The Imagined Sky - Cultural Perspectives - Darrelyn Gunzburg

The Imagined Sky - Cultural Perspectives - Darrelyn Gunzburg

Astrology as a Social Framework: The ‘Children of Planets’, 1400–1600

The Imagined Sky - Cultural Perspectives - Darrelyn Gunzburg

Geoffrey Shamos
RedLine Contemporary Art Center, Denver

Description

During the Early Modern period, many believed that the seven planets— Mercury, Venus, Mars, Jupiter, Saturn, the Sun, and the Moon—affected the course of terrestrial events and determined the temperament, complexion, profession, and even the manner of death of individuals. Such concepts were depicted by artists in a series of images commonly referred to as the ‘Children of the Planets’. By merging scientific knowledge and popular imagery, the convention helped to shape the contemporary understanding of the cosmos. Astrology is often described in terms of the correspondence between the macrocosm and the microcosm or the universe and the individual, but by linking diverse individuals according to mutual planetary affiliations, the ‘Children of the Planets’ also offered a system for categorizing corporate identity and defining social relations.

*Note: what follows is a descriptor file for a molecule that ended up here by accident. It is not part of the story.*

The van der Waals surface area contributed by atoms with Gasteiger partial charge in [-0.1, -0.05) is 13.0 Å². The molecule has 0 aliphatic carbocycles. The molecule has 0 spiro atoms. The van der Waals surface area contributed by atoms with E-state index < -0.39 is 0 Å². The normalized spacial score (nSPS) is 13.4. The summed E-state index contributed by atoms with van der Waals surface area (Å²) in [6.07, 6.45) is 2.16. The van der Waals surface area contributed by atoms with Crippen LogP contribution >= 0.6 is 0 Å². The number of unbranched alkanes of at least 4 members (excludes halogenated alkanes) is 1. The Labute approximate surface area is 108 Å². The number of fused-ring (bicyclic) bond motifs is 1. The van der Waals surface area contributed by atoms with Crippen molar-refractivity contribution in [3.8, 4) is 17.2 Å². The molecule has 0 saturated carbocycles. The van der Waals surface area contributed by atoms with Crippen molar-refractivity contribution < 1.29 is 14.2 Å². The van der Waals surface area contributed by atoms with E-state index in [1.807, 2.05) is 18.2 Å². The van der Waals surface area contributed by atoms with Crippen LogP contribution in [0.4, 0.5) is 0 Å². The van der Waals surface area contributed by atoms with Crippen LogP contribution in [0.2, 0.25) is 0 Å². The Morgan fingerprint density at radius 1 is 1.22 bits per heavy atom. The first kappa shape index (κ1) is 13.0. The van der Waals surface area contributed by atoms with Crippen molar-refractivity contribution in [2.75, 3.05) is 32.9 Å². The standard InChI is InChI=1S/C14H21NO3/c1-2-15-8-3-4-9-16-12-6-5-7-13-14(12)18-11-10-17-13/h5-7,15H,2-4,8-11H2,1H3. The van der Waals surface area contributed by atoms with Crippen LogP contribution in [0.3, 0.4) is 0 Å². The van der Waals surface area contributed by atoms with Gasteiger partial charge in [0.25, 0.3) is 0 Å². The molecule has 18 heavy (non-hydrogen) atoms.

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Citation

Shamos, Geoffrey. Astrology as a Social Framework: The ‘Children of Planets’, 1400–1600. The Imagined Sky - Cultural Perspectives. Equinox eBooks Publishing, United Kingdom. p. 114-141 Jun 2016. ISBN 9781781791684. https://www.equinoxpub.com/home/view-chapter/?id=22669. Date accessed: 19 Jun 2024 doi: 10.1558/equinox.22669. Jun 2016

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